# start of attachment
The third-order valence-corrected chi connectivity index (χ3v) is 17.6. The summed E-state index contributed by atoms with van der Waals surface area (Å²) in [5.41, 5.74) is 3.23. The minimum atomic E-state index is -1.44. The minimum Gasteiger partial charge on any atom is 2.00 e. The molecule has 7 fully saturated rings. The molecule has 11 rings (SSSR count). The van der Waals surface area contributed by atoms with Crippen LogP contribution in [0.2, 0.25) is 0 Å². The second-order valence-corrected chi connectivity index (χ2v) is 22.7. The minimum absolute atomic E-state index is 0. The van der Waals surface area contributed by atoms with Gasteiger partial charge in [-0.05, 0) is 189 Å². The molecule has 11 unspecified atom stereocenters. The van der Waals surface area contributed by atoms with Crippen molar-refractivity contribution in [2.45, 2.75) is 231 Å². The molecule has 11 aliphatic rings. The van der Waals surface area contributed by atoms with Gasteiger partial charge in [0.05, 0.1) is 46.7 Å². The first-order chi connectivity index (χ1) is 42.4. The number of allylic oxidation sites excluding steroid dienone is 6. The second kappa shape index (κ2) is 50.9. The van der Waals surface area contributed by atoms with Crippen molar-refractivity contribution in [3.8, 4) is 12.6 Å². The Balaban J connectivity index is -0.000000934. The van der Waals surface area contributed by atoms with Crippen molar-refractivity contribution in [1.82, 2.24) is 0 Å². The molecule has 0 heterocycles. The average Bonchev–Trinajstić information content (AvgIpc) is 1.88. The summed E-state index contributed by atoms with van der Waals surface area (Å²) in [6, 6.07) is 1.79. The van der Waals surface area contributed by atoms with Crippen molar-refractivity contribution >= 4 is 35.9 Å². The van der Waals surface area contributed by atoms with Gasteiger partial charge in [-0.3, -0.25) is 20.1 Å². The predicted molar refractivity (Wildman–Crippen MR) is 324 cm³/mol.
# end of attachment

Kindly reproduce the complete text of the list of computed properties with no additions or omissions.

The third-order valence-corrected chi connectivity index (χ3v) is 17.6. The summed E-state index contributed by atoms with van der Waals surface area (Å²) in [5.41, 5.74) is 3.23. The minimum atomic E-state index is -1.44. The minimum Gasteiger partial charge on any atom is 2.00 e. The molecule has 7 fully saturated rings. The molecule has 11 rings (SSSR count). The van der Waals surface area contributed by atoms with Crippen LogP contribution in [0.2, 0.25) is 0 Å². The second-order valence-corrected chi connectivity index (χ2v) is 22.7. The minimum absolute atomic E-state index is 0. The van der Waals surface area contributed by atoms with Gasteiger partial charge in [-0.05, 0) is 189 Å². The molecule has 11 unspecified atom stereocenters. The van der Waals surface area contributed by atoms with Crippen molar-refractivity contribution in [2.45, 2.75) is 231 Å². The molecule has 11 aliphatic rings. The van der Waals surface area contributed by atoms with Gasteiger partial charge in [0.05, 0.1) is 46.7 Å². The first-order chi connectivity index (χ1) is 42.4. The number of allylic oxidation sites excluding steroid dienone is 6. The second kappa shape index (κ2) is 50.9. The van der Waals surface area contributed by atoms with Crippen molar-refractivity contribution in [3.8, 4) is 12.6 Å². The Balaban J connectivity index is -0.000000934. The van der Waals surface area contributed by atoms with Crippen molar-refractivity contribution in [1.82, 2.24) is 0 Å². The molecule has 0 heterocycles. The average Bonchev–Trinajstić information content (AvgIpc) is 1.88. The summed E-state index contributed by atoms with van der Waals surface area (Å²) in [6, 6.07) is 1.79. The van der Waals surface area contributed by atoms with Crippen molar-refractivity contribution >= 4 is 35.9 Å². The van der Waals surface area contributed by atoms with Gasteiger partial charge in [-0.3, -0.25) is 20.1 Å². The predicted molar refractivity (Wildman–Crippen MR) is 324 cm³/mol.